May 1999 - Volume 31 Issue 5
Scandal Management 101
How to get the bad news out quickly - and quietly
by Lanny Davis
There were two major techniques that we used to implement McCurry's strategy of getting all the bad news out early and helping reporters write bad stories.
The first was overt and fully approved within the White House chain of command, at least in the first few months of 1997: Documents would be released to the press at the same time as they were handed over to the Congress. Over time the press came to call these episodes "document dumps." The second method was covert, both to the outside world and within the "official" channels of the White House - the selective placement of certain stories and hot documents with a particular news organization, on "deep background," in a manner designed to minimize damage.
The trumping argument used by McCurry and me for doing these document dumps was directly out of the rules: that the hot documents were going to be leaked anyway, or worse, they would not be leaked and would be released for the first time during nationally televised senate and house campaign-finance hearings. Better that we put the story out ourselves, with plenty of opportunity to answer questions and to characterize the documents favorably, or at least accurately.
We first used this technique in late Jan. 1997 when we released, all at once, thousands of pages of documents from the political files of former Deputy Chief of Staff Harold M. Ickes, who had served as the President's de facto campaign manager during the 1996 reelection campaign. And when we made these and subsequent "dumps" of large volumes of documents and materials all at once, we also decided, contrary to conventional wisdom and recent White House practices, to make it easy, not hard, for the reporters to write their story. We made multiple copies, gave them plenty of time to review them before deadlines, and stayed nearby to answer all their questions and give them on-the-record comments whenever possible. We did this not to be nice guys to the press, but in our own self-interest. By making it easier, we would maximize the chance that the stories would be written comprehensively, accurately, with our viewpoint expressed.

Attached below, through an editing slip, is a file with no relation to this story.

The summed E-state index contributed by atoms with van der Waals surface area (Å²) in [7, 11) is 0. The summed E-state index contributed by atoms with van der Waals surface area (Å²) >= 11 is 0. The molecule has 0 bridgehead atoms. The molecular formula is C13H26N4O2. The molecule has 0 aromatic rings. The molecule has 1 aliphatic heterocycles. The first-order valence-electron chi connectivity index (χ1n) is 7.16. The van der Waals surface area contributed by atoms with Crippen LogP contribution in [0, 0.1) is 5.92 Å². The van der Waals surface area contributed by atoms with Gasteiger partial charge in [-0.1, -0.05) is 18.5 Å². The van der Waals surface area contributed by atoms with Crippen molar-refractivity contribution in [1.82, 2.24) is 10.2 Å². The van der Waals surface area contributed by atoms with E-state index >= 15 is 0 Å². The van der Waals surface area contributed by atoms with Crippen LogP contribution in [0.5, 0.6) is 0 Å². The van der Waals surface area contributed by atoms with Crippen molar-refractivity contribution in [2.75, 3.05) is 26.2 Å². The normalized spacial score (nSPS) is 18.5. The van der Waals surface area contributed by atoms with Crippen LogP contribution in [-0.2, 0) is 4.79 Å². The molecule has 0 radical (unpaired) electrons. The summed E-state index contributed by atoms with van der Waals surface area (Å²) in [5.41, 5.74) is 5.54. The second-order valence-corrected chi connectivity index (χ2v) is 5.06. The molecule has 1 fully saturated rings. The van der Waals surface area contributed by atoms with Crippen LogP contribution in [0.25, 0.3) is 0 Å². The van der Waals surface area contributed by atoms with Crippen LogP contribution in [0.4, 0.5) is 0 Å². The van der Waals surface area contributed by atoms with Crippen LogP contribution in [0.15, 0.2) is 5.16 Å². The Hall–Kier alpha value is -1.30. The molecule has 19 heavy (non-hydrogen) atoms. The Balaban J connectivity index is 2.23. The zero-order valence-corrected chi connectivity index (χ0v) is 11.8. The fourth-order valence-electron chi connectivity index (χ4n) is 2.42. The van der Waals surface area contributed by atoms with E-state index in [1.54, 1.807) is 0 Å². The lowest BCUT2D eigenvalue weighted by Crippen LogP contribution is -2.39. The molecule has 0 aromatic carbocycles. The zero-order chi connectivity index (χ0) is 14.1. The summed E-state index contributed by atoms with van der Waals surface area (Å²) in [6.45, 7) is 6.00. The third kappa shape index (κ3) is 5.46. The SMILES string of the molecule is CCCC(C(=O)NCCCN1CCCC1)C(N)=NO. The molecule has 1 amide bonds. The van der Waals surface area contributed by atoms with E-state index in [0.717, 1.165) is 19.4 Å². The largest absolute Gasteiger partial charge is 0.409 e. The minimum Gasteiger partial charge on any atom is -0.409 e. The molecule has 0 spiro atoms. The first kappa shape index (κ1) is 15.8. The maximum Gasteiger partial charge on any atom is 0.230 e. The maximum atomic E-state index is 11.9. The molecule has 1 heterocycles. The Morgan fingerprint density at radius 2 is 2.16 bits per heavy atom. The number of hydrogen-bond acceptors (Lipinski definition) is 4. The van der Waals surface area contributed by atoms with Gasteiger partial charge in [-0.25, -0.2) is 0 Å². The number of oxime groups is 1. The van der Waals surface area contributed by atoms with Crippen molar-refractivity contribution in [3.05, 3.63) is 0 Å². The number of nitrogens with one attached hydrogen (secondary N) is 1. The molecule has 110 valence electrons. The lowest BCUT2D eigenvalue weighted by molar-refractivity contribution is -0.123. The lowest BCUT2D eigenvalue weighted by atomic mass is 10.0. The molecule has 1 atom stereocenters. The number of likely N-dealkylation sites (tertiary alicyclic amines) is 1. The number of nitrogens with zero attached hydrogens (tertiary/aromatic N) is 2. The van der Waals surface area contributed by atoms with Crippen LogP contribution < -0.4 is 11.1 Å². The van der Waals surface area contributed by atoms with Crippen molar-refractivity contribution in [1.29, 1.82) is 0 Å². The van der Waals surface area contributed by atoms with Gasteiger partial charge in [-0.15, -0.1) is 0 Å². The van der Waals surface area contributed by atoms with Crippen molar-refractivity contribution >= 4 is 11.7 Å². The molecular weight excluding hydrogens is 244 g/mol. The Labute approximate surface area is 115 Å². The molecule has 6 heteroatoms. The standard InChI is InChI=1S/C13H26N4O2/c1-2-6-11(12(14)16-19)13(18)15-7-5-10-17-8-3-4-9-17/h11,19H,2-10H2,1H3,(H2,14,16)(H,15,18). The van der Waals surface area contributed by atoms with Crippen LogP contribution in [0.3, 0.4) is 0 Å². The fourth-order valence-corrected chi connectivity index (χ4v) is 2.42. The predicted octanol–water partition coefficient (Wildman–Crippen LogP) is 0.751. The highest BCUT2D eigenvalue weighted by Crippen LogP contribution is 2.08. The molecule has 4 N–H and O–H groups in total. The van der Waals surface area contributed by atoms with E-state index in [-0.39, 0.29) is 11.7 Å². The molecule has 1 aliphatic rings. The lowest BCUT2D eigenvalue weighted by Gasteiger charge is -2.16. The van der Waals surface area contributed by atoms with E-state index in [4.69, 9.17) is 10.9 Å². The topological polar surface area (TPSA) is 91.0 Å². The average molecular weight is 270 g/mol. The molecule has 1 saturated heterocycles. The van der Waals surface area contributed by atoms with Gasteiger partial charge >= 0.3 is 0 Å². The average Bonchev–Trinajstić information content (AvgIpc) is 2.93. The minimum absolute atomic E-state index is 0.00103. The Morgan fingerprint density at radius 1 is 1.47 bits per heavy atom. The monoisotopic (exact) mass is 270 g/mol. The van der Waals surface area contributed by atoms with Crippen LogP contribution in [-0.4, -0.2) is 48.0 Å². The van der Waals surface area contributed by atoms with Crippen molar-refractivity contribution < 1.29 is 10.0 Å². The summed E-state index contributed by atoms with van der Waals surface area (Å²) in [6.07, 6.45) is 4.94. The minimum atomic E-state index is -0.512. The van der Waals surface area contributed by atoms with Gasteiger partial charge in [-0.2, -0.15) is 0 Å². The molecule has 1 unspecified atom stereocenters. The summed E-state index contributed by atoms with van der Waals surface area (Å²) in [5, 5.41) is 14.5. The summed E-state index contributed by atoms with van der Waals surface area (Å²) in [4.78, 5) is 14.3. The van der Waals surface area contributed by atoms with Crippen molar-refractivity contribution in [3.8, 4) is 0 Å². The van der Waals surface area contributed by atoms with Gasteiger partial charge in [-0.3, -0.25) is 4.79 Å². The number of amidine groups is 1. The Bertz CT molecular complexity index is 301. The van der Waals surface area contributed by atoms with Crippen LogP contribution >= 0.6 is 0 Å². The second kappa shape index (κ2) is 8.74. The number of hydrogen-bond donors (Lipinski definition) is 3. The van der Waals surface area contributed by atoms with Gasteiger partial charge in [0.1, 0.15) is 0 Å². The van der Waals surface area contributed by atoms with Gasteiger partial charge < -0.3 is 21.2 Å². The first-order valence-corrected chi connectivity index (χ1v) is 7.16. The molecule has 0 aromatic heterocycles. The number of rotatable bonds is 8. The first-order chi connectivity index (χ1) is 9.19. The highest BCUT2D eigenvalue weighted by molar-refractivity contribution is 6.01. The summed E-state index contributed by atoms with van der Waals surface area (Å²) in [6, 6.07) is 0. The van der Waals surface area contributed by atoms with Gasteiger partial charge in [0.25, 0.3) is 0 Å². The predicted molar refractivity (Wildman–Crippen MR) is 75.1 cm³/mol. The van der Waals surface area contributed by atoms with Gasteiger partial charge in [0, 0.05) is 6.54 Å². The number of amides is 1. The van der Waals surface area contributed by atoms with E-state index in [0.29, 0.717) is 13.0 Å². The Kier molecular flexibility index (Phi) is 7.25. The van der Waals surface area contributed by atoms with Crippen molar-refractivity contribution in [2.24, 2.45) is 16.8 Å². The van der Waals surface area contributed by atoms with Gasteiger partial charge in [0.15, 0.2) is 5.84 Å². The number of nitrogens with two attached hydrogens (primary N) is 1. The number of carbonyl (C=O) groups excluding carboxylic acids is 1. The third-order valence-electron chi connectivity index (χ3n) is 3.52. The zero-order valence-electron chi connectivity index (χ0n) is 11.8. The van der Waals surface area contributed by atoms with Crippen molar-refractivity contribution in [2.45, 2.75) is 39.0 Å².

In addition to the document dumps, our second device for getting bad stories written early and accurately was the so-called "deep-background private placement." This device had to be used covertly, hidden not only from the outside world but even within the official White House chain of command, since there were at times reasons why, as a matter of policy, the White House would not release a document - for example, if it had not yet been turned over to a congressional investigating committee that had requested it and there was a concern that Republican committee chairs would be offended by the premature leak. We did this rarely; this method was almost always limited to a potentially very damaging story that was complicated, and therefore, which needed a baseline or "predicate" story to frame the issue. I never did a deep-background private placement without at least someone at a high level of the White House chain of command at least generally aware of what I was doing.